Since the body's immune response is central to how Pneumocystis kills patients, doctors use two different types of drugs in tandem to treat patients an antibiotic to kill the bug, and steroids or another type of drug to reduce the consequent inflammation.
Central to the study were mice in which the disease progresses in a manner very similar to AIDS patients. The remarkable strides in AIDS therapy in recent years have come with a down side for many patients, thanks to Pneumocystis: When anti-retroviral therapy kicks in, a patient's immune system often becomes stronger very quickly and if the fungus is present, the immune system attacks it vigorously, causing a potentially deadly form of pneumonia.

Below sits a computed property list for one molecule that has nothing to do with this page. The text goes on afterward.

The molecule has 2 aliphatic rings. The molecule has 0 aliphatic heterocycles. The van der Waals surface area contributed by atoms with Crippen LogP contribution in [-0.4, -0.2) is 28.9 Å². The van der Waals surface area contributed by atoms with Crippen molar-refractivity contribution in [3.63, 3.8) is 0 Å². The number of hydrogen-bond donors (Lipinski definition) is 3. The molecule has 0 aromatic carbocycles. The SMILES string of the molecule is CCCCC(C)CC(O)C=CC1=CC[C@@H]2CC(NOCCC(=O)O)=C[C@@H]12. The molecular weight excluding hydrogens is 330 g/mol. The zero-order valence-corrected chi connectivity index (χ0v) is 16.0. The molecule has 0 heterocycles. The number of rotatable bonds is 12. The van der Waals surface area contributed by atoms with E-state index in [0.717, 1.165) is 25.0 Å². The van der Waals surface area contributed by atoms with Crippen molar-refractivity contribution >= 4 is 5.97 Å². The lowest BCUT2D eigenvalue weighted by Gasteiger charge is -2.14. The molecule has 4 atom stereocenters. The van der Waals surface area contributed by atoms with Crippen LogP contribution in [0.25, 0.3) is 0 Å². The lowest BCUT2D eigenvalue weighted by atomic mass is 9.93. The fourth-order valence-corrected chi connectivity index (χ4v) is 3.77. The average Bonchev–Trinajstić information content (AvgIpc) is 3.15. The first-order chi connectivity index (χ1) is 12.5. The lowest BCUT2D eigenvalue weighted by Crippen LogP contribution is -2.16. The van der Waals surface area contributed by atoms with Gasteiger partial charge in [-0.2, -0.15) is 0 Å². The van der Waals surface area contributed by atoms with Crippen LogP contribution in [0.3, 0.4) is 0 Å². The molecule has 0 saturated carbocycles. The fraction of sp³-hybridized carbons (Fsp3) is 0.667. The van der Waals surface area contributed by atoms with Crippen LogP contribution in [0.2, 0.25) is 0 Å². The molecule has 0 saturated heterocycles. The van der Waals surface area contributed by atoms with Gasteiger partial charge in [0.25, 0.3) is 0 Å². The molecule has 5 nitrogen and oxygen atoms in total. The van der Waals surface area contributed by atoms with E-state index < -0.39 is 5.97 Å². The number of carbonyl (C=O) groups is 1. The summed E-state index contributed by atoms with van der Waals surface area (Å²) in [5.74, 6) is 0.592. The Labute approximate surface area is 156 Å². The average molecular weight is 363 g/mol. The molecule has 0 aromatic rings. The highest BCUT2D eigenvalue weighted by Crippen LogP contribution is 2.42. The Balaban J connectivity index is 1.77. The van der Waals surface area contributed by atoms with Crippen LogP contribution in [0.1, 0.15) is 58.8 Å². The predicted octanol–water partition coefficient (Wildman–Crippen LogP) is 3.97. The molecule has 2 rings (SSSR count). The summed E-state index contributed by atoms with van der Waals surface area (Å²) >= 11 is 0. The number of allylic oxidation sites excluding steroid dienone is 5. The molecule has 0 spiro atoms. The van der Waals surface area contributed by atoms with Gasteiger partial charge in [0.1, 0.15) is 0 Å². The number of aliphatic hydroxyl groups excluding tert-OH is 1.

Wright's team looked at the effects in mice of sulfasalazine, an anti-inflammatory drug that has proven useful in treating conditions like Crohn's disease and rheumatoid arthritis. The team found that Pneumocystis-infected mice treated with sulfasalazine developed much less severe disease than untreated mice. The sulfasalazine-treated mice had better lung function, less weight loss, and were generally healthier than untreated animals.
While some of the benefit was due to the drug's anti-inflammatory properties and was expected, the result included a big surprise: The drug also spurs the body to remove the bug more aggressively by boosting the activity of immune cells called macrophages.
"This was unexpected," said first author Jing Wang, Ph.D., research
|Contact: Tom Rickey|
University of Rochester Medical Center